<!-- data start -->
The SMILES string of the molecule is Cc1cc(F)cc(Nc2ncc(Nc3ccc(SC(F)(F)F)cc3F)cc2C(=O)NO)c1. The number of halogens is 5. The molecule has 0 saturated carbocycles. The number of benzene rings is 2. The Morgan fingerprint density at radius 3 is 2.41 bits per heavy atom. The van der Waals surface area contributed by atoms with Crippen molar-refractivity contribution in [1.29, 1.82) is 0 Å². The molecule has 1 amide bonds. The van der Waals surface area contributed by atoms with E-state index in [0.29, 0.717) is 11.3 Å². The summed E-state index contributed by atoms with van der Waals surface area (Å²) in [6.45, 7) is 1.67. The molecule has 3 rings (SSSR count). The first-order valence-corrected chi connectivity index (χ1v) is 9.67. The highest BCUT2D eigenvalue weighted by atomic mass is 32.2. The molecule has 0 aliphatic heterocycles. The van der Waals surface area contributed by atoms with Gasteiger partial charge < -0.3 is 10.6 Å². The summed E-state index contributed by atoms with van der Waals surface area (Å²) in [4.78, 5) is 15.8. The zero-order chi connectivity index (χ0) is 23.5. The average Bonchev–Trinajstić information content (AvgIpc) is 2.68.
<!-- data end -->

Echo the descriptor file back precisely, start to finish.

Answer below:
The SMILES string of the molecule is Cc1cc(F)cc(Nc2ncc(Nc3ccc(SC(F)(F)F)cc3F)cc2C(=O)NO)c1. The number of halogens is 5. The molecule has 0 saturated carbocycles. The number of benzene rings is 2. The Morgan fingerprint density at radius 3 is 2.41 bits per heavy atom. The van der Waals surface area contributed by atoms with Crippen molar-refractivity contribution in [1.29, 1.82) is 0 Å². The molecule has 1 amide bonds. The van der Waals surface area contributed by atoms with E-state index in [0.29, 0.717) is 11.3 Å². The summed E-state index contributed by atoms with van der Waals surface area (Å²) in [6.45, 7) is 1.67. The molecule has 3 rings (SSSR count). The first-order valence-corrected chi connectivity index (χ1v) is 9.67. The highest BCUT2D eigenvalue weighted by atomic mass is 32.2. The molecule has 0 aliphatic heterocycles. The van der Waals surface area contributed by atoms with Gasteiger partial charge < -0.3 is 10.6 Å². The summed E-state index contributed by atoms with van der Waals surface area (Å²) in [4.78, 5) is 15.8. The zero-order chi connectivity index (χ0) is 23.5. The average Bonchev–Trinajstić information content (AvgIpc) is 2.68.